Jessie Buchanan is a painter currently living and working in Guelph. Originally from Caledon, Ontario, Jessie was born to a proud Ojibwe mother and a Scottish-Irish father. Her mother instilled a love for their heritage, but Jessie began to truly connect with her culture when she moved north of Sault Ste. Marie to study at Algoma University.
There, she began to take classes on First Nations history and immerse herself in the culture and strong indigenous community. Since the age of 13, Jessie has been painting and further exploring her culture, which naturally began to inform her artwork.
Recently, Jessie completed her Masters equivalency in Art Therapy. Her thesis was inspired by the role that art played in articulating her identity as she developed as an artist and a member of an indigenous community. Her work focused on art therapy as a healing tool in aboriginal communities and contexts. Jessie feels that art is a tool for exploring your cultural identity regardless of your heritage.
Jessie’s paintings present an openness to the viewer by working to strike a balance between reviving tradition and creating new cultural forms, without taking away from the expression of her lived experience in the artwork. She notes a struggle to articulate herself as a mix-heritage aboriginal woman, walking the line between being informed by the indigenous context and experiencing her culture in a uniquely personal way.
Currently working on several projects, Jessie is preparing a new series of works that explore Guelph and Elora, which will be exhibited in the Elora Chamber of Commerce this October. She has recently begun accepting commissions on an ongoing basis, donating a portion of the proceeds to the nonprofit organization Art for Aid, which sends art supplies to First Nations youth and artists in isolated communities. Jessie also has an ongoing exhibition of work at Agawa Bay Visitor Centre at Lake Superior, a place of great importance for her.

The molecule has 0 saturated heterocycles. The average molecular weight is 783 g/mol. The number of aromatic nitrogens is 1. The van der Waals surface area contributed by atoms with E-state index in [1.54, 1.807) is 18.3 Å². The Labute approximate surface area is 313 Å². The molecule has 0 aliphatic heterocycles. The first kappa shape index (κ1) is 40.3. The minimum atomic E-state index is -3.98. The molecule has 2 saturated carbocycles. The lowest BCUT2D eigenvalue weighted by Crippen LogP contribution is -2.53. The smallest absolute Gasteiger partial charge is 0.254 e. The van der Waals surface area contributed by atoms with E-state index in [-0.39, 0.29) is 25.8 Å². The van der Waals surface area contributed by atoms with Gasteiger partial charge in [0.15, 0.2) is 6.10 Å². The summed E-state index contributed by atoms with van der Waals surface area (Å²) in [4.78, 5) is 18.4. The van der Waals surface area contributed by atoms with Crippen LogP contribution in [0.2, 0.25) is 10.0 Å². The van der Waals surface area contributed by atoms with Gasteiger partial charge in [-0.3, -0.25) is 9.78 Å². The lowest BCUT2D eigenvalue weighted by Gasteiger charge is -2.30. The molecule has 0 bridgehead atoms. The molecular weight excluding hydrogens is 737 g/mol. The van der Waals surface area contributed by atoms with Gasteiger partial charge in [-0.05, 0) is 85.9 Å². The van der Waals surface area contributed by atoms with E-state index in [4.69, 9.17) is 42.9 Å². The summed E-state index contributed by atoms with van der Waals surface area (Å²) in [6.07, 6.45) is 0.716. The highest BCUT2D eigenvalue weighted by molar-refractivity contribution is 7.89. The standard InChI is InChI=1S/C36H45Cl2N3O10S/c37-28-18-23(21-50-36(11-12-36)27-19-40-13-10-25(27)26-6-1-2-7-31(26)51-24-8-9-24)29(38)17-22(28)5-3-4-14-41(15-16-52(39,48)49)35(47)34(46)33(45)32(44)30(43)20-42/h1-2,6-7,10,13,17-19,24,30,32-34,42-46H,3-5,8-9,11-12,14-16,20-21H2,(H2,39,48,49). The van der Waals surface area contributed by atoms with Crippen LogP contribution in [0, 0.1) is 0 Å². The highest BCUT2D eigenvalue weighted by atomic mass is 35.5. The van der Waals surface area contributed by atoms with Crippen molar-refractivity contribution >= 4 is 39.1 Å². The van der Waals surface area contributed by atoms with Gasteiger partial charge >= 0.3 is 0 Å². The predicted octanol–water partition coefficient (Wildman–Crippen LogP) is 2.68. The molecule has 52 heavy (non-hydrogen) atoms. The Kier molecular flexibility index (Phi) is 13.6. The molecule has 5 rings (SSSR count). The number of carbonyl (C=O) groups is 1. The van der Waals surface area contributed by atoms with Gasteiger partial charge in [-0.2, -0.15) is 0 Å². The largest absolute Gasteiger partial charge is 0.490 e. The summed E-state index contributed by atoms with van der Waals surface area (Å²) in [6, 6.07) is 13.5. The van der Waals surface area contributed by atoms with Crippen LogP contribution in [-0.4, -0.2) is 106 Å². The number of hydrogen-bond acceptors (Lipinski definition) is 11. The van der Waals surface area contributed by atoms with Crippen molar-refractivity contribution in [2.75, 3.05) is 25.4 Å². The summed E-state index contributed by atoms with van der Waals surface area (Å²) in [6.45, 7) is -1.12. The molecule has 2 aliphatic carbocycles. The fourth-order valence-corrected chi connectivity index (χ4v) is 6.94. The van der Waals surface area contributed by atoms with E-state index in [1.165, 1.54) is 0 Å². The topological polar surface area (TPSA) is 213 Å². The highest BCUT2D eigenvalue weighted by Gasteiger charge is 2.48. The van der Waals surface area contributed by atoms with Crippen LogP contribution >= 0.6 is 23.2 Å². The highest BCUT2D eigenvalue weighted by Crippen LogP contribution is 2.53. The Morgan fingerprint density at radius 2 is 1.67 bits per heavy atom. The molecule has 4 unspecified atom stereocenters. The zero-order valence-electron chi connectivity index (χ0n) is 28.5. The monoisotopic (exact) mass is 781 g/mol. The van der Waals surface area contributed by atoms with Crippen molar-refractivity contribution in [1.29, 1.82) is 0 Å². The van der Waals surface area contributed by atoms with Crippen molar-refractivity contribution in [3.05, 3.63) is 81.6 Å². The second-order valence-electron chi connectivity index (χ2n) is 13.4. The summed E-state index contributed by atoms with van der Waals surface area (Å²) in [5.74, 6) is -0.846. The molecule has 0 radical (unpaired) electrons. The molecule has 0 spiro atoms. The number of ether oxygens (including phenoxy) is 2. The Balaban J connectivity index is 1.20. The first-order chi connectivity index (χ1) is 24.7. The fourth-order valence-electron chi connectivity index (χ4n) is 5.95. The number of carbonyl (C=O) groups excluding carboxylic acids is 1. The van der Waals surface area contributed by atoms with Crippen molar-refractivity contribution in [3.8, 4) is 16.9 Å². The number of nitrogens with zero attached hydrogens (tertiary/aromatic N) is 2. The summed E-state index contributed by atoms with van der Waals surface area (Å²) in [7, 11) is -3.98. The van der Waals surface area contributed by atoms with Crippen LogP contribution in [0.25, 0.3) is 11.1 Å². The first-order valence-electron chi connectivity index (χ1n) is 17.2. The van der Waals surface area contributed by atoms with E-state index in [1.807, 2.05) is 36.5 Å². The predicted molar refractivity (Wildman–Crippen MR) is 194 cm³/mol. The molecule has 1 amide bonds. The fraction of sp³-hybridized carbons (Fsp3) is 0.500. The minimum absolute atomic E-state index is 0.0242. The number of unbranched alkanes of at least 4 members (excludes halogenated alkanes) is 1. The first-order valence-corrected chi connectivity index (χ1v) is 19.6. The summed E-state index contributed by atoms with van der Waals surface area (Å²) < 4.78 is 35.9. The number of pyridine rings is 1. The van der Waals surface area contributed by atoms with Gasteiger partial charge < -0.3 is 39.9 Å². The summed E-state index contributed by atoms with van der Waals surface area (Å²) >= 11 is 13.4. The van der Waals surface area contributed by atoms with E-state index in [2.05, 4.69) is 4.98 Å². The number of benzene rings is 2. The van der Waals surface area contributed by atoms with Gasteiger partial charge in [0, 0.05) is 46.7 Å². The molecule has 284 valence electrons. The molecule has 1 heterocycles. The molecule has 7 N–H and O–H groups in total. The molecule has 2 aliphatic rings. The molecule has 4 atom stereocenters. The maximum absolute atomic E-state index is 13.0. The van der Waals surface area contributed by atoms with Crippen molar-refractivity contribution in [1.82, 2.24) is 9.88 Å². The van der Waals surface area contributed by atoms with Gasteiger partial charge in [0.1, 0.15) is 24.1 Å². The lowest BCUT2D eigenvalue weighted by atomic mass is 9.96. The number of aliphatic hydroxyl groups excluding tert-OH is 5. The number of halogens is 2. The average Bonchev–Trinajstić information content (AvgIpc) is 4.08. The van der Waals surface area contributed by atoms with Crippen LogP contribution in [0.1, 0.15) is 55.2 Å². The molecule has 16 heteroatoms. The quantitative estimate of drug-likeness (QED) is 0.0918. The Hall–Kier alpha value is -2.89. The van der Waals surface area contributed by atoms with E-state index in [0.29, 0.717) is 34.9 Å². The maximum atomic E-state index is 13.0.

Jessie explains that a strong connection to nature and place, her urban environment, and the people around her have influenced her work, saying that she feels grounded by her community. She explained that the community in Guelph has been extremely open and welcoming since she first arrived, both in the creative and indigenous communities. Jessie expresses hope that indigenous and nonindigenous people can look at her work and feel a desire to express themselves and begin conversations through art.